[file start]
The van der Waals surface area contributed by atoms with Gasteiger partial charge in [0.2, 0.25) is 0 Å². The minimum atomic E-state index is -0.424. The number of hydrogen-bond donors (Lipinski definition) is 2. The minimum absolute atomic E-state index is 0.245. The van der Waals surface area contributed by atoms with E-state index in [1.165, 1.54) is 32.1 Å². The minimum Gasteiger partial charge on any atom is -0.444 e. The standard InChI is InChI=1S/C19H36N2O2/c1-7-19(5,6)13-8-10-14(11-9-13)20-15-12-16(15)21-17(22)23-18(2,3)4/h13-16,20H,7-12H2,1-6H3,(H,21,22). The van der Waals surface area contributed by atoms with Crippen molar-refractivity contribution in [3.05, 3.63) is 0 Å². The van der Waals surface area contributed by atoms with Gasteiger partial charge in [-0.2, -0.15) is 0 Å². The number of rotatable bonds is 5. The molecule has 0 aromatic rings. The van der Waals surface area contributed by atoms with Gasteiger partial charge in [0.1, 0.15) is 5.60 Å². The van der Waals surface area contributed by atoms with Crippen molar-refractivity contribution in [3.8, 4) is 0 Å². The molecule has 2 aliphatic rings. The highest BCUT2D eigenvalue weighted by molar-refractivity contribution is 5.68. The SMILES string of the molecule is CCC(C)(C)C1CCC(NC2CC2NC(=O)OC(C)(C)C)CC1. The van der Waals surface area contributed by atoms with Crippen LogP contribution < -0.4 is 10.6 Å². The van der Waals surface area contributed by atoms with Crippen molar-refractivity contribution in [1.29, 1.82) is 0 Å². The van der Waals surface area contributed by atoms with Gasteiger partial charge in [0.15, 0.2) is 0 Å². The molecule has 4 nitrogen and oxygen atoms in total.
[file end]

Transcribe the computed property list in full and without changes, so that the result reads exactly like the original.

The van der Waals surface area contributed by atoms with Gasteiger partial charge in [0.2, 0.25) is 0 Å². The minimum atomic E-state index is -0.424. The number of hydrogen-bond donors (Lipinski definition) is 2. The minimum absolute atomic E-state index is 0.245. The van der Waals surface area contributed by atoms with E-state index in [1.165, 1.54) is 32.1 Å². The minimum Gasteiger partial charge on any atom is -0.444 e. The standard InChI is InChI=1S/C19H36N2O2/c1-7-19(5,6)13-8-10-14(11-9-13)20-15-12-16(15)21-17(22)23-18(2,3)4/h13-16,20H,7-12H2,1-6H3,(H,21,22). The van der Waals surface area contributed by atoms with Crippen molar-refractivity contribution in [3.05, 3.63) is 0 Å². The van der Waals surface area contributed by atoms with Gasteiger partial charge in [-0.2, -0.15) is 0 Å². The number of rotatable bonds is 5. The molecule has 0 aromatic rings. The van der Waals surface area contributed by atoms with Gasteiger partial charge in [0.1, 0.15) is 5.60 Å². The van der Waals surface area contributed by atoms with Crippen molar-refractivity contribution in [3.8, 4) is 0 Å². The molecule has 2 aliphatic rings. The highest BCUT2D eigenvalue weighted by molar-refractivity contribution is 5.68. The SMILES string of the molecule is CCC(C)(C)C1CCC(NC2CC2NC(=O)OC(C)(C)C)CC1. The van der Waals surface area contributed by atoms with Crippen LogP contribution < -0.4 is 10.6 Å². The van der Waals surface area contributed by atoms with Crippen molar-refractivity contribution in [1.29, 1.82) is 0 Å². The van der Waals surface area contributed by atoms with Gasteiger partial charge in [0.15, 0.2) is 0 Å². The molecule has 4 nitrogen and oxygen atoms in total.